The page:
The Sharjah Municipal Council on Thursday drafted a law banning the sale of tobacco in all groceries and supermarkets located in residential areas in the emirate.
The move is part of the council’s efforts to ensure public health and fight the bad habit of smoking among students and children.
The meeting chaired by council chairman Salim Al Shamsi recommended referring the draft law to higher authorities for approval.
A top official at the municipality said the new law has been drafted following an increasing number of complaints from parents that groceries are not abiding by the instructions not to sell tobacco products to minors. A number of schools have also lodged complaints about shops encouraging smoking among teenagers.
The draft law includes tough penalties against violating shops, starting from issuing warning letters, followed by temporary or permanent shutdown.
Once the law is approved, the municipality would serve notices on all supermarkets and groceries and give them enough time to implement the law. After that period, the municipality would intensify inspections and punish errant outlets.
A federal anti-tobacco law is also ready but awaits implementation. By August, tobacco products in the country will carry graphic images and warnings that will cover 50 per cent of the packet.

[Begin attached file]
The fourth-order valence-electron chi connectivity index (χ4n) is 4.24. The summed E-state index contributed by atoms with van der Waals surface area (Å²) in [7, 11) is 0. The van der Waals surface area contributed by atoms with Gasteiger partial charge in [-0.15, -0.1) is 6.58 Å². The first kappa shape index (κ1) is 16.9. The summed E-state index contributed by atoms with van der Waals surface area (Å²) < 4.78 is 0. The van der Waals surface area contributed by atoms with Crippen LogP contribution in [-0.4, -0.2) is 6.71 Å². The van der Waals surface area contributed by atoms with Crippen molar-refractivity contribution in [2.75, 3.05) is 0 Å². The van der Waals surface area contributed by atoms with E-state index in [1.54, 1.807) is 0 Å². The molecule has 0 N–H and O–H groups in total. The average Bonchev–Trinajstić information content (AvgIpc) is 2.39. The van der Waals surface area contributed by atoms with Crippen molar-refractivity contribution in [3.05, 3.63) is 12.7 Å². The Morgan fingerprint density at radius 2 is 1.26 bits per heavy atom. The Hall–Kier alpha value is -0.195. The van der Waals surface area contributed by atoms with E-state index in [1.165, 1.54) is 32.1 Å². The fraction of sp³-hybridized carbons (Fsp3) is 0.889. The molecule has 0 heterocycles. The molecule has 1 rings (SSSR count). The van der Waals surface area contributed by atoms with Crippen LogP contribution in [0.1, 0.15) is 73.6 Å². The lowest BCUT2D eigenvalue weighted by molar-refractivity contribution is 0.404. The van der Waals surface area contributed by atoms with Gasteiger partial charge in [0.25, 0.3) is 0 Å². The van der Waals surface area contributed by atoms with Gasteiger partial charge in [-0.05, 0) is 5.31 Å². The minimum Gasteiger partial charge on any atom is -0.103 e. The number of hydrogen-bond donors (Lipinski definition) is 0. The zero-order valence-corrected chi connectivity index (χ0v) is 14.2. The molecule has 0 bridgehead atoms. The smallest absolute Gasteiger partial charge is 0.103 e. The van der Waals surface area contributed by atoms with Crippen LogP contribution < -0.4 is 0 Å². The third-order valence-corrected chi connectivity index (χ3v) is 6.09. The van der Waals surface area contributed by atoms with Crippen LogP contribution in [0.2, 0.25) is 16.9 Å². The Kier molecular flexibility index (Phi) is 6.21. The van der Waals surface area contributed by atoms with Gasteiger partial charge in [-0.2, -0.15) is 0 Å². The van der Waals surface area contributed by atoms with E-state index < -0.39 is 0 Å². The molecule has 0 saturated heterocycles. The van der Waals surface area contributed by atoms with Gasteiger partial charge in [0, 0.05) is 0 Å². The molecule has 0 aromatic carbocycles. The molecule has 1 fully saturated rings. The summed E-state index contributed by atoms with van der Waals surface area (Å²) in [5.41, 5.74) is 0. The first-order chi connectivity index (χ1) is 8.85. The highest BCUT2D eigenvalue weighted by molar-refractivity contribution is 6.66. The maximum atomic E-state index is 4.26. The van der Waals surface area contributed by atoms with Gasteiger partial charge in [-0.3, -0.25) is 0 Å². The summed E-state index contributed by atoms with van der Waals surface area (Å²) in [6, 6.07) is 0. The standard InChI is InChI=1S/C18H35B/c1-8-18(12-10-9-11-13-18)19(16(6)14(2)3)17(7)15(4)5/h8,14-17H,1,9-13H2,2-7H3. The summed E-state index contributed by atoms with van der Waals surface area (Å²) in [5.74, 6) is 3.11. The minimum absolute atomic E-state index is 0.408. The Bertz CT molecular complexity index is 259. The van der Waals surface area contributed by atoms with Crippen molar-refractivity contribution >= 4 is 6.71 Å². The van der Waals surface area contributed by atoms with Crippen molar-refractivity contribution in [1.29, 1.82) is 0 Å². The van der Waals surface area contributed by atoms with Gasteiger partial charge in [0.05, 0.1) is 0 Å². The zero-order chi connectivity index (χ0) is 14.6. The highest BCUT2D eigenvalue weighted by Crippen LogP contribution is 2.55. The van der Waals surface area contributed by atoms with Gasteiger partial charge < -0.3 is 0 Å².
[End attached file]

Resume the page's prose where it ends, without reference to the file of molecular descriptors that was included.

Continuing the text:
Health authorities in the country spend millions of dirhams on treating cardiovascular diseases (CVDs) caused by smoking, hypertension, physical inactivity and diabetes among other risk factors. These diseases are also the leading cause of death in the Emirates. One in every four deaths is due to CVDs while smoking causes one-tenth of such diseases worldwide. Tobacco-related deaths have nearly tripled in the past decade and big tobacco firms are undermining public efforts that could save millions, a report led by the health campaign group the World Lung Foundation said in March.
The report said if current trends continue, a billion people will die from tobacco use and exposure this century — one person every six seconds. Tobacco has killed 50 million people in the last 10 years, and tobacco is responsible for more than 15 per cent of all male deaths and seven per cent of female deaths, the new Tobacco Atlas report found.
The world’s six biggest tobacco firms made $35.1 billion in profits in 2010 — equal to the combined earnings of Coca-Cola, Microsoft and McDonald’s, the report said.
According to a survey, there has been a quantum leap in the number of student smokers over the past five years. Also, 82 per cent of youngsters have had their first cigarette by the age of 14.